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Costing tariff hike delays PDF Print E-mail
Tuesday, 25 June 2013 00:00
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In Delhi's case, this alone hikes power costs by Rs 1

The liquidity that will result from the financial restructuring programme of state electricity boards (SEBs) will undoubtedly help the beleaguered sector, but its success will lie in how fast, and how regularly, tariffs are hiked to take care of not just the backlog of debt but also the dramatic hike in power purchase costs. As FE reported yesterday, one of the fastest-growing portions of SEB debt has been what is called regulatory assets, or that portion of tariff hikes that regulators choose not to pass on to customers. In the case of Delhi where the regulatory asset is, according to the Delhi Electricity Regulatory Commission, in the region of R19,500 crore, around two thirds got added on in just FY12 and FY13. With power purchase costs rising dramatically with more electricity being bought from freshly-commissioned plants, such regulatory assets are likely to rise at a faster pace unless there is an equally sharp hike in tariffs on a regular basis. Last Friday’s Cabinet decision to allow plants using imported coal to pass on extra costs to consumers will, if not implemented by state regulators, add to regulatory assets in a big way. While this is around R70,000 crore for 10 states, it is important to understand what this does to tariff levels.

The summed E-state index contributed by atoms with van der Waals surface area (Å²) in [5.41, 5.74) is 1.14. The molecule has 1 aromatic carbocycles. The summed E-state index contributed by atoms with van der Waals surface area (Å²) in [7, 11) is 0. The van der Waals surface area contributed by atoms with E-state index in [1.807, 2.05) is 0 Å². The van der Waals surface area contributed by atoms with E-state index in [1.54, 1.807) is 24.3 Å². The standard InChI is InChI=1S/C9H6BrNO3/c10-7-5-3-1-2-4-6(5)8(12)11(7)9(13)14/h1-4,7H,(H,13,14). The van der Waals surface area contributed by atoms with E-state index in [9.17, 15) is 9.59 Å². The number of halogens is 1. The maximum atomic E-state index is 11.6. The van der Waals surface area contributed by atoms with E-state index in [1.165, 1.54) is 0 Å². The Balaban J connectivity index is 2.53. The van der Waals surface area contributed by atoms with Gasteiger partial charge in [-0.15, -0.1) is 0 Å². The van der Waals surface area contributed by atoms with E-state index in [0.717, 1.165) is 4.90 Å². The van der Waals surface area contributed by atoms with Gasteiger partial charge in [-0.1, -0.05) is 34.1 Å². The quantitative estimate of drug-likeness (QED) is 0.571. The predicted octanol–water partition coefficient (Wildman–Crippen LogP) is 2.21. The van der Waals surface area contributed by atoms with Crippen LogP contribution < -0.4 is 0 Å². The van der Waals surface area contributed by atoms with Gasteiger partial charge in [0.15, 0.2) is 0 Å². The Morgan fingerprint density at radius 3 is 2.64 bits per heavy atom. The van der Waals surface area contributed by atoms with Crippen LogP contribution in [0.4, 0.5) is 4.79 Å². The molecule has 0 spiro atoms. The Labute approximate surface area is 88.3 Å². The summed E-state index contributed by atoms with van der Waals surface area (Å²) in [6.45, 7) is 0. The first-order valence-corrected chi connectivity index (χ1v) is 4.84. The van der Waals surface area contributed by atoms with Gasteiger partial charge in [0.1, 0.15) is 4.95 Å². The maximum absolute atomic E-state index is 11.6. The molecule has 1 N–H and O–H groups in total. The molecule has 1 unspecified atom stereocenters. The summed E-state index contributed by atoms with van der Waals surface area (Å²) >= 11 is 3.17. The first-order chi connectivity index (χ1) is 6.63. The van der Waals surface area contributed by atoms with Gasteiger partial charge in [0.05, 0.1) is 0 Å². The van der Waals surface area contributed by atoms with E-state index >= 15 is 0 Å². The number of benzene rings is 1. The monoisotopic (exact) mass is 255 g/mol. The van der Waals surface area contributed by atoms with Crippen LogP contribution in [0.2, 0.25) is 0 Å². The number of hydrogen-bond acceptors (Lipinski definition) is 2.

A look at Delhi’s electricity numbers makes this clear. Between all the distribution companies, Delhi will buy around 2,500 crore units of power and, given losses of around 15%, will bill for around 2,125 crore units of electricity in FY14. Take Delhi’s regulatory assets of around R19,500 crore and apply a 12% interest to it—this is what the distribution companies are to be paid each year—and you come to a figure of R2,350 crore. Which means that, even without accounting for the cost of buying more expensive power each year, Delhi’s customers need to shell out around R1.1 more for each unit of power each year for just the interest cost of accumulated debt. This is the cost of delaying tariff hikes each year.

 
 

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